Leading Swedish universities are ditching the traditional three-scale grading system in favour of the European credit transfer scheme (Ects), despite its parliament's decision not to make it law.
Some departments at Stockholm University, for example, adopted the seven-step Ects scale at the start of this academic year. So, too, have five programmes at Stockholm's prestigious Royal Institute of Technology.
Mid-Sweden University, the University of Gävle, the Royal Institute and the rest of Stockholm University are set to follow suit next year.
The driving force behind the change is a strong desire among some university administrators to bring grades into line with the rest of Europe as part of the Bologna process.
The Bologna Declaration called for "a system of academic grades that are easy to read and compare", and Ects is the obvious candidate.
The Swedish parliament decided to allow universities to pick their own grading scale, and it seems some universities are keener than others to align with the rest of Europe.
Chalmers University of Technology in Gothenburg was sticking with the old Swedish system for the time being. "We're going to see what happens in the rest of the world," said vice-chancellor Peter Olsson. At Gävle, academics say Ects was being introduced for reasons beyond a desire to fall into line with the rest of Europe.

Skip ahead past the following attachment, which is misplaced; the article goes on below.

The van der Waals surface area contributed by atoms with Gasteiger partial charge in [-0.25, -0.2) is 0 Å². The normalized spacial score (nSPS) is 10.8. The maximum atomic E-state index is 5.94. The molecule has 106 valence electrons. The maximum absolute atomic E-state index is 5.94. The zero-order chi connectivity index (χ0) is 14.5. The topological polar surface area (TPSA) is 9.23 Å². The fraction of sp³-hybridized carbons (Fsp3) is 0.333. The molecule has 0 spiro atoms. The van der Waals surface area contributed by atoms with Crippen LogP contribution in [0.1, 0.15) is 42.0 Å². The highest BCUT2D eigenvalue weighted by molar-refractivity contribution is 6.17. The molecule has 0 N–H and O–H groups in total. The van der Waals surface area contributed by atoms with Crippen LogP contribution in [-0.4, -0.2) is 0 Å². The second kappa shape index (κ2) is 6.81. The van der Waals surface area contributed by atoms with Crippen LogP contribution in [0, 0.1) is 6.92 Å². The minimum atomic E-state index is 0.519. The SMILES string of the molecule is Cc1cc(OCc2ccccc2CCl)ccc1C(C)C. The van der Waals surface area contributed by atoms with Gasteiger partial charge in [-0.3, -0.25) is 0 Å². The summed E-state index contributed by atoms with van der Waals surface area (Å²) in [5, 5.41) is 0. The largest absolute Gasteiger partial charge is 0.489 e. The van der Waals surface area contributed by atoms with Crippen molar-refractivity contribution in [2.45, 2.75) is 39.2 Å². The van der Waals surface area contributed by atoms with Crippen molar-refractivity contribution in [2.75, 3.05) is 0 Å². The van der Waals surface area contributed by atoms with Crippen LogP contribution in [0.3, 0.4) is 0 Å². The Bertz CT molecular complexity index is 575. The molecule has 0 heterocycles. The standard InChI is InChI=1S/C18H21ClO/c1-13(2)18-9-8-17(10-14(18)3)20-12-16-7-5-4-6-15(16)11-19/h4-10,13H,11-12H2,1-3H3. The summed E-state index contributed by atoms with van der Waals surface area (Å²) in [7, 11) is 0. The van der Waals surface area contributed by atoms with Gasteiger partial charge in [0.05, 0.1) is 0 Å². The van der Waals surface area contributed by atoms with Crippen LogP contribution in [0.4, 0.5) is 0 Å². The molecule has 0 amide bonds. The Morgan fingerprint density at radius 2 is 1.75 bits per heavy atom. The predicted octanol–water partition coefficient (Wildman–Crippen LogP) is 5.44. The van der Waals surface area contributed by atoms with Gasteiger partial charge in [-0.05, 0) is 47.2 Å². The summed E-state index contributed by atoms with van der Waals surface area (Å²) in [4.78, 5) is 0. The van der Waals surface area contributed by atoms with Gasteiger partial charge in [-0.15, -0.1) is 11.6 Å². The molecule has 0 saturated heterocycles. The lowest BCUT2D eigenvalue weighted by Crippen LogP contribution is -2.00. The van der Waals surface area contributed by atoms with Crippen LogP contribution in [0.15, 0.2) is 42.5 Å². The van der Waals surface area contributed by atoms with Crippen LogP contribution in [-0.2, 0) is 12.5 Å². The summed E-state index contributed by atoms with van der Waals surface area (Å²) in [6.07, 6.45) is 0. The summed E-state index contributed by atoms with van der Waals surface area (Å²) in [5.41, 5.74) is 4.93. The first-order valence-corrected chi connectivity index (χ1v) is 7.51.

"We want our students to have the opportunity to study at Stockholm University. If Stockholm hadn't adopted the Ects grading scale then we wouldn't have done it either," said Karl-Eirik Westergren, head of undergraduate education and research.
With some Swedish universities adopting the Ects scale and others continuing to use the Swedish system, students and employers were likely to be confused.